United States District Court, N.D. California
JACK A. DEMAY, et al., Plaintiffs,
WELLS FARGO HOME MORTGAGE, INC., Defendant.
ORDER GRANTING MOTION TO DISMISS WITH LEAVE TO AMEND
RE: DKT., 27
HAYWOOD S. GILLIAM, JR. UNITED STATES DISTRICT JUDGE
before the Court is the motion to dismiss filed by Defendant
Wells Fargo Home Mortgage, Inc. Dkt. No. 27. For the reasons
articulated below, the Court GRANTS the motion.
Factual Background 
2006, Plaintiffs Jack and Nancy Demay obtained a mortgage
loan for their home located at 8985 W. Verde Way, in Las
Vegas, Nevada. Dkt. No. 28 (“RJN”), Ex
Plaintiffs then filed for Chapter 13 bankruptcy in November
2009. Dkt. No. 24 (“FAC”) ¶ 17. They
included the mortgage loan for their home on the bankruptcy
schedule. Id. ¶ 18. In lieu of postpetition
payments, Plaintiffs' final modified bankruptcy plan
provided for the “surrender [of] the Property to [Wells
Fargo] in full satisfaction of the debt . . . .”
Id. ¶ 21 (quotation omitted). Plaintiffs also
reserved the right to participate in the Nevada Foreclosure
Mediation Program. Id. ¶ 22. Plaintiffs allege
that they then “performed all obligations required to
carry out the effect of their intent to surrender” the
property to Wells Fargo. Id. ¶ 23. The
bankruptcy court confirmed Plaintiffs' final Chapter 13
plan and entered a discharge order in August 2015 that
discharged Plaintiffs' debts that were not otherwise
subject to statutory exemption. Id.; RJN, Ex. H. The
following month, in September 2015, Wells Fargo obtained
Plaintiffs' consumer credit reports from Equifax. FAC
¶ 29. According to Equifax, Wells Fargo requested the
reports for “Account Review” purposes.
August 17, 2016, Plaintiffs filed this putative class action
against Wells Fargo, alleging that it violated the Fair
Credit Reporting Act (“FCRA” or the
“Act”) by impermissibly obtaining their consumer
credit reports. Dkt. No. 1. Plaintiffs allege that Wells
Fargo impermissibly pulled their credit reports because
Plaintiffs' bankruptcy discharge terminated any
relationship with the bank. FAC ¶¶ 24, 31. On
October 17, 2016, Wells Fargo moved to dismiss the complaint
and strike the class allegations. Dkt. Nos. 17, 18. Rather
than oppose the motion, Plaintiffs amended the complaint.
Dkt. No. 24. Wells Fargo now moves to dismiss the amended
complaint. Dkt. No. 27.
Federal Rule of Civil Procedure 12(b)(6), a defendant may
move to dismiss a complaint for failing to state a claim upon
which relief can be granted. Fed.R.Civ.P. 12(b)(6). To
survive a Rule 12(b)(6) motion, a plaintiff must plead
“enough facts to state a claim to relief that is
plausible on its face.” Bell Atl. Corp. v.
Twombly, 550 U.S. 544, 570 (2007). A plaintiff must
provide more than conclusory statements or “a formulaic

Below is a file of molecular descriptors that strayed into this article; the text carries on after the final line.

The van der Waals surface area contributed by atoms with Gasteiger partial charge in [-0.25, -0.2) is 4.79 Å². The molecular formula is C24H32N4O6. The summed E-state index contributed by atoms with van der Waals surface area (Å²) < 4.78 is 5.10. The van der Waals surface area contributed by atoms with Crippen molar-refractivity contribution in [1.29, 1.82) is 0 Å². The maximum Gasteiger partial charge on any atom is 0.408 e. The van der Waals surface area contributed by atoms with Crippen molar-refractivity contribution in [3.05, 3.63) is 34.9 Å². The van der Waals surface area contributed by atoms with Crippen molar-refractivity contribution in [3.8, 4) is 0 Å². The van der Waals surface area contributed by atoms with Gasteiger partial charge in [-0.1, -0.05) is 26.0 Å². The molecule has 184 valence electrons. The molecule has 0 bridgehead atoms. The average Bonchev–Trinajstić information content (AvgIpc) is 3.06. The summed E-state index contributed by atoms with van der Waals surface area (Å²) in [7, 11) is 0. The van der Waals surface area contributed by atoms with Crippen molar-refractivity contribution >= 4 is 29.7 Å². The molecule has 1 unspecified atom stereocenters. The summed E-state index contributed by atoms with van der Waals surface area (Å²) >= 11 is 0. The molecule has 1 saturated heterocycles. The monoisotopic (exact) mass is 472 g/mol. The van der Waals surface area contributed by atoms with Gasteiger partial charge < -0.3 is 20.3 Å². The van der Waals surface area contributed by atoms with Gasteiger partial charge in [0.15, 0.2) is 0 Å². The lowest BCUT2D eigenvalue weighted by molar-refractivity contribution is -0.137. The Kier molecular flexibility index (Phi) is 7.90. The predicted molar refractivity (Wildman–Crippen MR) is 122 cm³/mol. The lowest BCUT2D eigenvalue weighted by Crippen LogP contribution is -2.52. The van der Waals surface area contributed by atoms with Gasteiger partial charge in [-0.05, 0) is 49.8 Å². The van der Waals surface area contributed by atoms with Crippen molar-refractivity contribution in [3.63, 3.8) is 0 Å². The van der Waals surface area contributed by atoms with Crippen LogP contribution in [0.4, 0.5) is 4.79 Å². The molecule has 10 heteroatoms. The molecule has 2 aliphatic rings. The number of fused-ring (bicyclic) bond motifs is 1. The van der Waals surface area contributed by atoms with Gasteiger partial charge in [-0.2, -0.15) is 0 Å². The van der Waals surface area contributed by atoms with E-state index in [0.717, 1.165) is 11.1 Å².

recitation of the elements of a cause of action” for
the court to find a facially plausible claim. Id. at
555. Rather, the complaint must present facts which allow
“the reasonable inference” of a defendant's
liability for the alleged misconduct. Ashcroft v.
Iqbal, 556 U.S. 662, 678 (2009). In reviewing the
plausibility of a complaint, courts “accept factual
allegations in the complaint as true and construe the
pleadings in the light most favorable to the nonmoving
party.” Manzarek v. St. Paul Fire & Marine Ins.
Co., 519 F.3d 1025, 1031 (9th Cir. 2008).
FCRA aims to “ensure fair and accurate credit
reporting, promote efficiency in the banking system, and
protect consumer privacy.” Safeco Ins. Co. of Am.
v. Burr, 551 U.S. 47, 52 (2007). In service of these
goals, the Act imposes limitations on the use of consumer
credit reports. See generally 15 U.S.C. §§
1681b et seq. Specifically, the FCRA prohibits third
parties from accessing consumer credit reports without a
statutorily authorized (i.e., a
“permissible”) purpose. Id. §
1681b(f)(1). The FCRA provides a private right of action for
both willful and negligent violations. Id.
§§ 1681n, 1681o.
assert a claim against a party for requesting a consumer
credit report without a permissible purpose, a plaintiff must
establish: (1) the defendant obtained a consumer credit
report from a Consumer Reporting Agency, (2) without a
permissible purpose, and (3) the defendant acted willfully or
negligently in requesting the report. See VanDyke v. N
Leasing Sys., Inc., No. CIV.S. 07-1877 FCD GGH PS, 2009
WL 3320464, at *3 (E.D. Cal. 2009).
Wells Fargo does not dispute that it obtained Plaintiffs'
consumer credit report after their bankruptcy discharge, the
Court need only analyze whether Plaintiffs adequately allege
(1) that Wells Fargo acted without a permissible purpose, and
(2) that such action was willful or negligent. The Court
addresses each in turn.